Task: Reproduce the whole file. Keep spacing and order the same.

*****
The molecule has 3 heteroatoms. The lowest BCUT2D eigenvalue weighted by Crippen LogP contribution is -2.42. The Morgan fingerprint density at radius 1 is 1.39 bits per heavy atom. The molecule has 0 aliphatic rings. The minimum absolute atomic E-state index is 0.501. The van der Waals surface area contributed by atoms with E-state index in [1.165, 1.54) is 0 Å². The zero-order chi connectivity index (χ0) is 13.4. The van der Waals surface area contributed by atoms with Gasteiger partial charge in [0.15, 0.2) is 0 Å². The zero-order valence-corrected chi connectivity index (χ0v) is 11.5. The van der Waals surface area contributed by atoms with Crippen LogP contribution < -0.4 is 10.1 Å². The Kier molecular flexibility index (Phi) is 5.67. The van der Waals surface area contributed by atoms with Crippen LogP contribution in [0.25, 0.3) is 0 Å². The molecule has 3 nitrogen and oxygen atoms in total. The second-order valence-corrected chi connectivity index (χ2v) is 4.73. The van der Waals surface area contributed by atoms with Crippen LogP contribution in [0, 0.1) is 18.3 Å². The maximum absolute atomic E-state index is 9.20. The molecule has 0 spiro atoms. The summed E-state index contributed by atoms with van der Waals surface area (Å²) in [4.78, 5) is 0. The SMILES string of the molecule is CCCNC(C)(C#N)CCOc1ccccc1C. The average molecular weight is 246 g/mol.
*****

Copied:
The molecule has 3 heteroatoms. The lowest BCUT2D eigenvalue weighted by Crippen LogP contribution is -2.42. The Morgan fingerprint density at radius 1 is 1.39 bits per heavy atom. The molecule has 0 aliphatic rings. The minimum absolute atomic E-state index is 0.501. The van der Waals surface area contributed by atoms with E-state index in [1.165, 1.54) is 0 Å². The zero-order chi connectivity index (χ0) is 13.4. The van der Waals surface area contributed by atoms with Gasteiger partial charge in [0.15, 0.2) is 0 Å². The zero-order valence-corrected chi connectivity index (χ0v) is 11.5. The van der Waals surface area contributed by atoms with Crippen LogP contribution < -0.4 is 10.1 Å². The Kier molecular flexibility index (Phi) is 5.67. The van der Waals surface area contributed by atoms with Crippen LogP contribution in [0.25, 0.3) is 0 Å². The molecule has 3 nitrogen and oxygen atoms in total. The second-order valence-corrected chi connectivity index (χ2v) is 4.73. The van der Waals surface area contributed by atoms with Crippen LogP contribution in [0, 0.1) is 18.3 Å². The maximum absolute atomic E-state index is 9.20. The molecule has 0 spiro atoms. The summed E-state index contributed by atoms with van der Waals surface area (Å²) in [4.78, 5) is 0. The SMILES string of the molecule is CCCNC(C)(C#N)CCOc1ccccc1C. The average molecular weight is 246 g/mol.